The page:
- The Washington Times - Wednesday, March 15, 2000

FORT MYERS, Fla. Mike Trombley would have preferred a smoother homecoming.

Playing in the town he calls home and against the organization with which he spent the first 11 seasons of his professional career, the Baltimore Orioles reliever had his first shaky outing of spring training yesterday at Hammond Stadium.

Trombley entered the game against the Minnesota Twins in the ninth inning with the Orioles leading 9-6. Based on his earlier spring training performances he began the day with a 1.80 ERA the lead seemed safe.

But Trombley gave up a leadoff home run to Robin Jennings, followed by back-to-back singles that brought the winning run to the plate with no outs.

Suddenly Trombley, who was signed to help stabilize the Orioles' bullpen, was looking far too much like last year's relievers who blew 27 saves and lost 25 games.

But then Trombley knuckled down and showed why the Orioles wasted little time signing him to a three-year, $7.5 million contract when the free agent market opened in November. He struck out the next two batters, then got Corey Koskie to ground to second to end the game and give the Orioles a 9-7 win and improve to 7-5 for the spring.

For Trombley, it was an eventful finish to a day spent catching up with long-time acquaintances. Trombley was drafted by the Twins out of Duke in 1989 and spent all his major league career with them after breaking into the majors in 1992. Trombley and his wife, Barbara, make this Gulf Coast town their offseason home, and he made the drive across Alligator Alley on Monday night so he could spend more time with her and their two children.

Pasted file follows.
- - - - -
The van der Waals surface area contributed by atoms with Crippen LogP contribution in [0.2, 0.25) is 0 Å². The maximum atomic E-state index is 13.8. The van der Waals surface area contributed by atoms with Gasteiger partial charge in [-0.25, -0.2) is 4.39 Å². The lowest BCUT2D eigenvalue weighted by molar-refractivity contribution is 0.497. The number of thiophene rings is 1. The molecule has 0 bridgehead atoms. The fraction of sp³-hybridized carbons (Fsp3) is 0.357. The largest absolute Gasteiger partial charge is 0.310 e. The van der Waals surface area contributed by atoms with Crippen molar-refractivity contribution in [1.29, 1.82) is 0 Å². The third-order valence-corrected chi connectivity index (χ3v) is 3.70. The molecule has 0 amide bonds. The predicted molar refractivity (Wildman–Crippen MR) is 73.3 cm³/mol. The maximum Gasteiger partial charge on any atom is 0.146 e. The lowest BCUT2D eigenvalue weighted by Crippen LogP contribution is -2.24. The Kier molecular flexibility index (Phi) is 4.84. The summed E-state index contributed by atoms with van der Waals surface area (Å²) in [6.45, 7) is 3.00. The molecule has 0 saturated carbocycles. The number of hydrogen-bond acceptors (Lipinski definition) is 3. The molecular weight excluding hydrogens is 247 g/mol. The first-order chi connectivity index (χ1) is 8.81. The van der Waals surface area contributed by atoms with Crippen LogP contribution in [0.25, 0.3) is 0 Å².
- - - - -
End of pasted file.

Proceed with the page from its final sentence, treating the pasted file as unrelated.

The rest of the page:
"I've got a lot of friends in the other clubhouse and all over this stadium," said Trombley, who has spent the past several winters working out at Hammond Stadium. "I'd like to say it's not that big a deal, but I admit it's a little strange being here in an Orioles uniform. But once you get past all that, it's still spring training and you have to go out and do your job and get ready for the season."

And Trombley says he has no regrets.

"I signed with the Orioles because I believe they have a very good chance to make the playoffs, and so far nothing has happened to change my mind," he said.

A career setup man, Trombley inherited the Twins' closer role last season after Rick Aguilera was traded. But despite earning 24 saves, Trombley does not see himself as a challenger to Mike Timlin to be the Orioles' closer this season.

"My role is to be a setup man for Tim," he said. "I'll do whatever they ask me, but he had a great second half and I'm not here to take his job."

Notes The Orioles got a scare in the fifth inning when B.J. Surhoff was beaned by Twins reliever Mark Redman. The pitch caromed off Surhoff's batting helmet, but Surhoff dusted himself off and took his base… .

Two players facing long odds to make the Orioles had big games. First baseman Calvin Pickering went 1-for-4 with a home run and five RBI, while second baseman Jerry Hairston, who hadn't batted since March 7 because of a strained groin, went 3-for-4 with an RBI… .

Ace Mike Mussina continues to improve as the spring progresses. After a shaky first outing in which he yielded four earned runs over three innings, Mussina has pitched seven straight scoreless innings over his last two starts. Yesterday he dominated the Twins, giving up two hits in four innings… .

The Orioles sent catcher Jayson Werth and pitcher Matt Ryan to their minor league camp in Sarasota, Fla. The Orioles now have 44 players in camp, although pitchers Scott Erickson and Brian Falkenborg will begin the season on the disabled list.

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